Electronica’s Time In The Sun: Chemical Brothers, The Prodigy Reinvented Rock (For A Minute)

For reasons even I don’t entirely understand, I have been reading a lot of old issues of Spin magazine recently. Most of the best issues in my personal archive (which is vast, by the way — a combination of issues I kept and ones I acquired when I worked at Spin from 2004 to 2007) are from 1996, 1997 and 1998. It’s the ’97 issues that most blow my mind, as they are filled cover to cover with the last gasp of the grunge era, lots of coverage about how Diddy was killing hip-hop and, perhaps most importantly, a full-court press over the electronica revolution that was supposedly in the process of changing the way we listen to rock music (especially in the “alternative” universe).

A bit of context: After grunge fell apart in the wake of Kurt Cobain’s suicide, record executives, trendspotting fans and music writers were desperately digging around for the next big thing in the rock world. Rap metal wouldn’t have its big pop moment for another year or two, and the bands left over from the early ’90s alternative revolution were either breaking up (Soundgarden), willfully becoming more obscure (Pearl Jam) or stumbling over their own success (everybody else). That left a void in the alternative market, and because of the rise of intelligent dance music (which was really just club-based subgenres that used more pop elements, like verse-chorus-verse structures, organic instruments and actual vocals), everybody thought this new wave of cyber artists would completely re-arrange how we listened to music in the future.

Of course, the breakout electronica acts of the era (the Prodigy, Chemical Brothers, Fatboy Slim and the like) didn’t have the kind of longevity that pop pundits (and dance apologists) were hoping for (in fact, all three of those acts had re-entrenched themselves as rave devotees after taking some time to do more traditional rock-type tours). No matter how close some of the albums came to true rock and roll transcendence (especially the Prodigy, which seemed to bring enough guitars and punk fashion into the mix to make them into a stadium-filling rock act), nobody managed to truly make dance music into the kind of rock replacement some thought was inevitable.

However, that’s not to say that the electronica revolution didn’t have some lasting effects. Indeed, the bands who attempted to create the elusive mix of dance music and rock traditionalism were often rewarded with stunning, mind-bending results. For all their faults, U2’s Zooropa and Pop both managed to balance twitchy beats with their more traditional approach to songwriting. Of course, Radiohead’s OK Computer became one of the best-regarded rock records of all time, and electronica-embracing collections from Smashing Pumpkins, Blur and R.E.M. were all flawed-but-fascinating experiments. Plus, the move toward an interest in dance music simultaneously facilitated the resurrection of post-punk, which gave rise to the millennial rock of the Strokes, the Killers, Interpol and the Yeah Yeah Yeahs. Even the Rolling Stones threw some scratching onto the barstool blues of their ’97 album Bridges to Babylon.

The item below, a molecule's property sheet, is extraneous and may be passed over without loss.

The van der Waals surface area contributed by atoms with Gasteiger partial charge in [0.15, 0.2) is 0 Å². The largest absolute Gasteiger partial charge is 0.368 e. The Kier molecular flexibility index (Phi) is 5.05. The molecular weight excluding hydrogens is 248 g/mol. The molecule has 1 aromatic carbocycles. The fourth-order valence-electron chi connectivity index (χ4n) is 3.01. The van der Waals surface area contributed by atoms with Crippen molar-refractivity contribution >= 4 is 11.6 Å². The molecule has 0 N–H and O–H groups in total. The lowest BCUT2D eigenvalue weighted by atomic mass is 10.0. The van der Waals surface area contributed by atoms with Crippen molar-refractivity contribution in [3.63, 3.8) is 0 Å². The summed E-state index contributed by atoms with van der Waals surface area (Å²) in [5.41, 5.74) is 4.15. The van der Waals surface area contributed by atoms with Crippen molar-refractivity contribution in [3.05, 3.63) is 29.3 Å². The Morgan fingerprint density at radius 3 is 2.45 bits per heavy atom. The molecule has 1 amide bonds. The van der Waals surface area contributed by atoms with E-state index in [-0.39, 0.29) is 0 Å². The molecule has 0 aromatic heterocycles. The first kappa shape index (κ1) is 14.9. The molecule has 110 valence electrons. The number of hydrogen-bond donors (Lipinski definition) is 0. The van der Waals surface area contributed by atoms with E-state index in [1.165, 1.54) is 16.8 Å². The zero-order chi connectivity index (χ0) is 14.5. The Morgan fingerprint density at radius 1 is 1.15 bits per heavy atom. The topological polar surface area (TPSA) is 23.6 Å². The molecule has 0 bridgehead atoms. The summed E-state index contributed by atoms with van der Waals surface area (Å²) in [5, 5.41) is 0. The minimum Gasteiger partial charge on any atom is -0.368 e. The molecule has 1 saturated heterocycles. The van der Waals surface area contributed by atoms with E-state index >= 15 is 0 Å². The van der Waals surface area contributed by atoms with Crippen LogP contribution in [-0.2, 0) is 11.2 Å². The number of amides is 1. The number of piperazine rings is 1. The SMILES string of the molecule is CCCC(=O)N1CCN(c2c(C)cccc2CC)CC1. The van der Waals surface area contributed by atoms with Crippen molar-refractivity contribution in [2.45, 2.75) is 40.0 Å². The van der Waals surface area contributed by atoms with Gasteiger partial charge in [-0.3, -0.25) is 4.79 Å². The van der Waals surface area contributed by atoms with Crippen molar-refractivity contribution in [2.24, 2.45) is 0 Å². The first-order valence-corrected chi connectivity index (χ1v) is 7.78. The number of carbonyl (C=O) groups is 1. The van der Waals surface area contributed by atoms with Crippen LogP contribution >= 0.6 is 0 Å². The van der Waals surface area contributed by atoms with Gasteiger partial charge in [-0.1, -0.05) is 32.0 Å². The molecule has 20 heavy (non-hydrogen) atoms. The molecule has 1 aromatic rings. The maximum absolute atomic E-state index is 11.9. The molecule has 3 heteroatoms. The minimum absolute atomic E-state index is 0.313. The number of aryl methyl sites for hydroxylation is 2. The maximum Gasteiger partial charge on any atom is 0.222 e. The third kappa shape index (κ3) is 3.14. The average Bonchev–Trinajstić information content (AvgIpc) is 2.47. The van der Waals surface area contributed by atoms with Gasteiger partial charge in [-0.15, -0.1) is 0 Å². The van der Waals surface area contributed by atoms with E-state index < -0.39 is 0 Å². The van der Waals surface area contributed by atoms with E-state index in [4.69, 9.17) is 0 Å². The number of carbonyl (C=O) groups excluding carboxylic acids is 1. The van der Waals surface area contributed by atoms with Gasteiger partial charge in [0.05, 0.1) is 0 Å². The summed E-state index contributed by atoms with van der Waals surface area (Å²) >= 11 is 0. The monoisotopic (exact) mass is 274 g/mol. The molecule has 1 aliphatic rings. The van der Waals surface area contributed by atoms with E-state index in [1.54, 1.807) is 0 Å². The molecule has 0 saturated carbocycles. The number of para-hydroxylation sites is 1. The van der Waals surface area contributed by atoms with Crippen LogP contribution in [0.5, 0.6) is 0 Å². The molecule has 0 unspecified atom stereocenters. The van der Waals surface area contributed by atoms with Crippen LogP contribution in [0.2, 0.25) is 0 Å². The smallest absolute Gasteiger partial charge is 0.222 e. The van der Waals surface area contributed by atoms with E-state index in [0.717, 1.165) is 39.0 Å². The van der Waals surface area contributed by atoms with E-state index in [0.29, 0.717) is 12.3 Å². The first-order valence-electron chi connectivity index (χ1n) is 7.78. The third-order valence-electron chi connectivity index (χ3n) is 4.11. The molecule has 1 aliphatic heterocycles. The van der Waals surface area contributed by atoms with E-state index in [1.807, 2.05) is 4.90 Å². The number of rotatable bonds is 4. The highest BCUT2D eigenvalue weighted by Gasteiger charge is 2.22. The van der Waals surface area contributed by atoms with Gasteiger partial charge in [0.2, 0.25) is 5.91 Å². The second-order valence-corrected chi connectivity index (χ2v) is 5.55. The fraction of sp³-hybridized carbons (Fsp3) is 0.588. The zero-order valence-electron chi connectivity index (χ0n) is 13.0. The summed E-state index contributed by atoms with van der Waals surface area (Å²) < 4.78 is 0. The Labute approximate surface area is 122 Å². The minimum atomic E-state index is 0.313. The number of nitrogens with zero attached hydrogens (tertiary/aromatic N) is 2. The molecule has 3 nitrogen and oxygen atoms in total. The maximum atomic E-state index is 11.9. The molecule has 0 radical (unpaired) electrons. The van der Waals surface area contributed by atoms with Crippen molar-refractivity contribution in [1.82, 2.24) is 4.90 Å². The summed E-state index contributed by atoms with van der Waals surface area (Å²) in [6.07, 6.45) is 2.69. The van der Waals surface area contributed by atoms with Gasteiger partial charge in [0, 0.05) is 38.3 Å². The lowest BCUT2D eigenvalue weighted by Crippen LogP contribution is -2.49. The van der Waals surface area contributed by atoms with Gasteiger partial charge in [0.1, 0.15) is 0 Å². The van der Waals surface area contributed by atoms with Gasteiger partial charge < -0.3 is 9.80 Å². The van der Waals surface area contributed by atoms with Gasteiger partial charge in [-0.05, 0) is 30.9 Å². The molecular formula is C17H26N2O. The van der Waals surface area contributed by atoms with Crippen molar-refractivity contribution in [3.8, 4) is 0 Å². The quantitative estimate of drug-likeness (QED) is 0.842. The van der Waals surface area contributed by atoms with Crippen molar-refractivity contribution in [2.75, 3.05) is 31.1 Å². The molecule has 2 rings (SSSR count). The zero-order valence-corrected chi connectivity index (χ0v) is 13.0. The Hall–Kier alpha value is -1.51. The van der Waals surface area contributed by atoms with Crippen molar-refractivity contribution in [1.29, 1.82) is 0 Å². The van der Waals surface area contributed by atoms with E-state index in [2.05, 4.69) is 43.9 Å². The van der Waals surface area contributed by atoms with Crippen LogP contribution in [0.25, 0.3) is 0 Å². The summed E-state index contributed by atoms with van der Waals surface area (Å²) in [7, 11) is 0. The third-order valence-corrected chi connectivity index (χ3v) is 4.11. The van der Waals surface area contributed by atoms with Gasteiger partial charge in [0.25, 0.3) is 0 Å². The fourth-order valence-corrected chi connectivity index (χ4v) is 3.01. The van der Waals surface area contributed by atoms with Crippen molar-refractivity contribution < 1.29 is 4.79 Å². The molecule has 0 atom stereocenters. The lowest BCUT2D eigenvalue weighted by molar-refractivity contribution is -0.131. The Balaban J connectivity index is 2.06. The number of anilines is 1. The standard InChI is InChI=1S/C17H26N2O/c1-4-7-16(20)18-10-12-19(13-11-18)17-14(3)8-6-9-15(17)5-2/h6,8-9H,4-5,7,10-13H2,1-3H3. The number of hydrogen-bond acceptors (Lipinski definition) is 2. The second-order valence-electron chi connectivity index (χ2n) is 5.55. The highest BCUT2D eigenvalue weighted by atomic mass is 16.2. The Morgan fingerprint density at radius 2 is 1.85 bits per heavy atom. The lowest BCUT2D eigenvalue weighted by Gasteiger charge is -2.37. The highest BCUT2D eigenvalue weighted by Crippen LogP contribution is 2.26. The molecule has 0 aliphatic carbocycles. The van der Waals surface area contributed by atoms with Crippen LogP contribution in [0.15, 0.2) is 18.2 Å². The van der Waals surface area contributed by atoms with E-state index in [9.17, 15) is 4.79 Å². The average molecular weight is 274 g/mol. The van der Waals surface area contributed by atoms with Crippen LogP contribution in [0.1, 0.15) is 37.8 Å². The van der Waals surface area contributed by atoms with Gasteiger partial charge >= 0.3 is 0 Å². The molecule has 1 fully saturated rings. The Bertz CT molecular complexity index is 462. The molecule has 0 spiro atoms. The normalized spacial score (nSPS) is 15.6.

I was so convinced that electronica was going to be the wave of the future (and I was so obsessed with being ahead of the curve) that I invested gobs of allowance money on Spin-endorsed dance records. Some of them fell way, way short (I’m looking at you, Roni Size/Reprazent’s New Forms), but many of them were excellent (and still sort of hold up). Dance music is finding a peak again, but it has managed to cross over in the mainstream while staying true to itself (considering how entrenched most of these modern DJs are, it’s more like the mainstream has gone to them). Because of that, they don’t really make any attempts to appeal to anybody not dancing right in front of them. For a look into the way rock music was supposed to go circa 1997, check out albums like Prodigy’s The Fat of the Land, Chemical Brothers’ Dig Your Own Hole, Underworld’s Beaucoup Fish, Tricky’s Pre-Millennium Tension, Portishead’s Portishead, the Crystal Method’s Vegas, Aphex Twin’s Richard D. James, Moby’s Play and Leftfield’s Leftism. If you need an immediate fix, dig the video for Chemical Brothers’ “Elektrobank,” which features a drop-in from Def Squad member Keith Murray.


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